Swimming Against the Current: Understanding How a Positive Organisational Training Climate Can Enhance Training Participation and Transfer in the Public Sector

Martin McCracken, Travor Brown, Paula O'Kane

Research output: Contribution to journalArticlepeer-review

10 Citations (Scopus)


Purpose – This paper aims to examine the personal and organisational factors that affected public sector managers' participation in leadership training programmes and their ability to transfer learning to their workplace. Design/methodology/approach – In-depth interviews were conducted with five Canadian and five Northern Irish managers who participated in one-day leadership training programmes. Findings – The uncertain environment throughout the public sector was the greatest inhibitor to training participation and transfer. However, other training characteristics and training design features were also noted (e.g. motivation, trainer influence). Practical implications – Public sector organisations must take concrete steps to address current environmental challenges to fully benefit from leadership training programmes. The paper highlights pre-, during, and post-training strategies that can be implemented. Originality/value – The findings illustrate that leaders in both public sector jurisdictions face similar issues and these have been exacerbated by the current turbulent climate. The authors suggest that to maximise return on training investment the public sector must create an environment supportive of training participation and transfer and suggest recommendations to help organisations in the future. These findings were facilitated by the use of qualitative training evaluation methods, not traditionally used in training transfer research.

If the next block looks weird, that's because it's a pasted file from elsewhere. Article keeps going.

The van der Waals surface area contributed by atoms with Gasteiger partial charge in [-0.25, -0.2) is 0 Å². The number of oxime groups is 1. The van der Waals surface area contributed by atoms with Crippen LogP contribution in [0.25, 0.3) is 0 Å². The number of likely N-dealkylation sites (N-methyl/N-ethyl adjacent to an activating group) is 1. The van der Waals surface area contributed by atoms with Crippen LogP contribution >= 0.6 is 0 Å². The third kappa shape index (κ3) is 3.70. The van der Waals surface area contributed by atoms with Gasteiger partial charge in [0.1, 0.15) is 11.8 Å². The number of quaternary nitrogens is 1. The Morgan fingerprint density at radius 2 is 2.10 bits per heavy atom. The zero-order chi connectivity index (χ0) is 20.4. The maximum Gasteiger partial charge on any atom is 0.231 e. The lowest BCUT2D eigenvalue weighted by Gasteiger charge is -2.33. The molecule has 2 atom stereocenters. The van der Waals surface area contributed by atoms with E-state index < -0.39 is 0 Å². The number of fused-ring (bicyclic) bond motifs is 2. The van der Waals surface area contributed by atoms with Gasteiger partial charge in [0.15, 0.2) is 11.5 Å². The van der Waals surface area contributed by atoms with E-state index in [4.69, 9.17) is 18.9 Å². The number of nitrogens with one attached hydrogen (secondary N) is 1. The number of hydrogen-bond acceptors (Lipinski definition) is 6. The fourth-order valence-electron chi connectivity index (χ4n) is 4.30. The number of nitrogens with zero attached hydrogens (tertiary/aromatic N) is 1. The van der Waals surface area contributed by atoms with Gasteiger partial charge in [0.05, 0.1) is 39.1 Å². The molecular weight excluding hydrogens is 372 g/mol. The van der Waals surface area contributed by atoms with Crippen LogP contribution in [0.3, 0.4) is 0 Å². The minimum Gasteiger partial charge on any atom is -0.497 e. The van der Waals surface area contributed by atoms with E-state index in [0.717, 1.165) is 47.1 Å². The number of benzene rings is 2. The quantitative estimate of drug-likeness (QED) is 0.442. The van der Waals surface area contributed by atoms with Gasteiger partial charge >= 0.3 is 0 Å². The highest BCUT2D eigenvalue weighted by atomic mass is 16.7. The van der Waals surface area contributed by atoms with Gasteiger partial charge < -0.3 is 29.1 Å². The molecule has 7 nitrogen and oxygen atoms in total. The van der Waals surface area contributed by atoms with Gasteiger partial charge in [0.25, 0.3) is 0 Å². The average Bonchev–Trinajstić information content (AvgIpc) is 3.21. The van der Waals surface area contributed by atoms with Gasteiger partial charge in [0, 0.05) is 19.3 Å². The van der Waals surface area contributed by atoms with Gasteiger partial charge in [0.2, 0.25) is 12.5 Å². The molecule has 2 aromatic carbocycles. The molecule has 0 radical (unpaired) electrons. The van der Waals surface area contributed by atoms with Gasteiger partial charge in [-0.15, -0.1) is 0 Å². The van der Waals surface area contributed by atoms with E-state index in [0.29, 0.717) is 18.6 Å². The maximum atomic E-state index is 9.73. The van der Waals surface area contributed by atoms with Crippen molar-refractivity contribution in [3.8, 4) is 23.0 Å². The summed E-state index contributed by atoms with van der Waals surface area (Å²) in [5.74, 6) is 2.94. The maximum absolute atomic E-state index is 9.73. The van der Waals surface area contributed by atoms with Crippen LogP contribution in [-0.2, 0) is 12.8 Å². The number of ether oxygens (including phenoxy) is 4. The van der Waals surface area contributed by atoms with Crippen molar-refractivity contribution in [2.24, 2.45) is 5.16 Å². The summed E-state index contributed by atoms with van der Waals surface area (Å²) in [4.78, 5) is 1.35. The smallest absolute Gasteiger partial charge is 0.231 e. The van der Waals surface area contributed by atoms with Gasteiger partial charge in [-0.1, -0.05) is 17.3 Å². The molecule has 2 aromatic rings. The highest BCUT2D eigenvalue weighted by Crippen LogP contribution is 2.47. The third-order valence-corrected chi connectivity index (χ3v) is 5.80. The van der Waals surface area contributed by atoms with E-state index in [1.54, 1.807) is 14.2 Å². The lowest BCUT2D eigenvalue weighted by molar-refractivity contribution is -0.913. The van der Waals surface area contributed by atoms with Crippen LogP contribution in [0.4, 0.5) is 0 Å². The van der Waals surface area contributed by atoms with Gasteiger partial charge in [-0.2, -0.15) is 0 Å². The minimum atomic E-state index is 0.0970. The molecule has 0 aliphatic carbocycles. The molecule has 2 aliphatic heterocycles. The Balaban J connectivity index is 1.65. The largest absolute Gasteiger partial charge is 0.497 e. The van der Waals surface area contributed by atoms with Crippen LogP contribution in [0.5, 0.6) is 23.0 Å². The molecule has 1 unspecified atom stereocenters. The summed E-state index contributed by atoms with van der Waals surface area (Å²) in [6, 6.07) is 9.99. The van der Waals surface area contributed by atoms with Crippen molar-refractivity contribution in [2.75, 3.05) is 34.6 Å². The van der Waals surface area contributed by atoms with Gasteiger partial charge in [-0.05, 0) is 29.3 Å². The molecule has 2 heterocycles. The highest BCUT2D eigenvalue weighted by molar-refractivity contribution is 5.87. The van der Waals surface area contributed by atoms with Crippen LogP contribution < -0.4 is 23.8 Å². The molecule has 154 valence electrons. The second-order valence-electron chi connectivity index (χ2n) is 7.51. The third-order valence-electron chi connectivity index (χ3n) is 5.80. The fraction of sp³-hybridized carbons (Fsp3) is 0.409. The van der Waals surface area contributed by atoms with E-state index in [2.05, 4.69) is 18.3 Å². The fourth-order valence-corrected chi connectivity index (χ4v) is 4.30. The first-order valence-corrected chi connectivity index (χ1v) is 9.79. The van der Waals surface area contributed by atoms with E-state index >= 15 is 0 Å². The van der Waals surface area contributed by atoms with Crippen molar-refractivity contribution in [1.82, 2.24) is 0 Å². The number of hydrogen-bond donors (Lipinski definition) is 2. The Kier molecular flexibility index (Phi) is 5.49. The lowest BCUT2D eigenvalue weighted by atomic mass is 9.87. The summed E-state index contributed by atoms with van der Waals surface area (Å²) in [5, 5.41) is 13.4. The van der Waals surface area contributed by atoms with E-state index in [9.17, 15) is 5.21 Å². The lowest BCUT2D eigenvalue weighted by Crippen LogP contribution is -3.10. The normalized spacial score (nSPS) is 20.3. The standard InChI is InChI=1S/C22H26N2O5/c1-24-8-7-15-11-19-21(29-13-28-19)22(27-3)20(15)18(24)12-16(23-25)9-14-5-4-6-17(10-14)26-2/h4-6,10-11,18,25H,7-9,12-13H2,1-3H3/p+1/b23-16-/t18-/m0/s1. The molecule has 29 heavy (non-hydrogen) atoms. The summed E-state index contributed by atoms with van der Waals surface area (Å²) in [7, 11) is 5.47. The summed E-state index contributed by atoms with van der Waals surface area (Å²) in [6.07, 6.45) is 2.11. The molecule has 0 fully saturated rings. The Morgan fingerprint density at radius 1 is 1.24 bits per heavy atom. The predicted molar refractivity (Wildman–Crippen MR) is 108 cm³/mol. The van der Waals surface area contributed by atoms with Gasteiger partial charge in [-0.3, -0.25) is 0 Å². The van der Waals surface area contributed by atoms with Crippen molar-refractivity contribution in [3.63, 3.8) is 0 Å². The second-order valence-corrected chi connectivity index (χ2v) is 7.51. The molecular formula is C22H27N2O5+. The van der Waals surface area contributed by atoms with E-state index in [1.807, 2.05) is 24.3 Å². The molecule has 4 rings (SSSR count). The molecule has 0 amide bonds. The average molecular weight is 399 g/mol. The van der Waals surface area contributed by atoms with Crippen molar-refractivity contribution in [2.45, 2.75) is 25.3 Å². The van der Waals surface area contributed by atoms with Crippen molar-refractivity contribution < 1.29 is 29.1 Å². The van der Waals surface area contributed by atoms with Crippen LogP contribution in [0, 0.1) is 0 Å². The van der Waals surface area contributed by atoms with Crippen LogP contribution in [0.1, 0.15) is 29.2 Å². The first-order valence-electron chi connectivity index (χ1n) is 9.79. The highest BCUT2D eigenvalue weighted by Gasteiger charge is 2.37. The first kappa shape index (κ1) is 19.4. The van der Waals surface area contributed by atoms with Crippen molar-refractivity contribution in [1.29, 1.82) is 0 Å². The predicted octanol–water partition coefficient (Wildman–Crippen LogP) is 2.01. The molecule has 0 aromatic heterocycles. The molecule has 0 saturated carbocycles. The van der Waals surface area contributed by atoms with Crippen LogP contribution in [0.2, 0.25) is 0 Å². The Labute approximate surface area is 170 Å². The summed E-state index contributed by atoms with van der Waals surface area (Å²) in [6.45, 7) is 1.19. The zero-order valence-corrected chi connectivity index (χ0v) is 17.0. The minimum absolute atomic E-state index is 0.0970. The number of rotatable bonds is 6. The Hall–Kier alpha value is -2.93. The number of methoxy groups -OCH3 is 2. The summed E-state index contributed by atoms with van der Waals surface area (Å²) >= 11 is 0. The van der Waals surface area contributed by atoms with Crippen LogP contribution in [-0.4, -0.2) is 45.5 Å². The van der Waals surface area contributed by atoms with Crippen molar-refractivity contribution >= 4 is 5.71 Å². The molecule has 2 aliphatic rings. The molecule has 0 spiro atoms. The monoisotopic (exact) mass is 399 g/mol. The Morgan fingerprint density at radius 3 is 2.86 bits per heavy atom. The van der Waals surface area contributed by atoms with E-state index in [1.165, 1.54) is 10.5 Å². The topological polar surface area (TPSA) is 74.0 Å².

Original languageEnglish
Pages (from-to)301-316
JournalInternational Journal of Public Sector Management
Issue number4
Publication statusPublished (in print/issue) - 1 Oct 2012

Bibliographical note

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About the authors
Martin McCracken is a Lecturer in Organisational Behaviour at the Business and Management
Research Institute and Department of Management and Leadership, University of Ulster,
Northern Ireland. Martin McCracken is the corresponding author and can be contacted at:
Travor C. Brown is full Professor of Labour Relations and Human Resource Management and
Director of the Masters of Employment Relation Program in the Faculty of Business and Masters
of Employment Relations Program, Memorial University, Canada.
Paula O’Kane is a Senior Lecturer in the Department of Management, University of Otago,
New Zealand.


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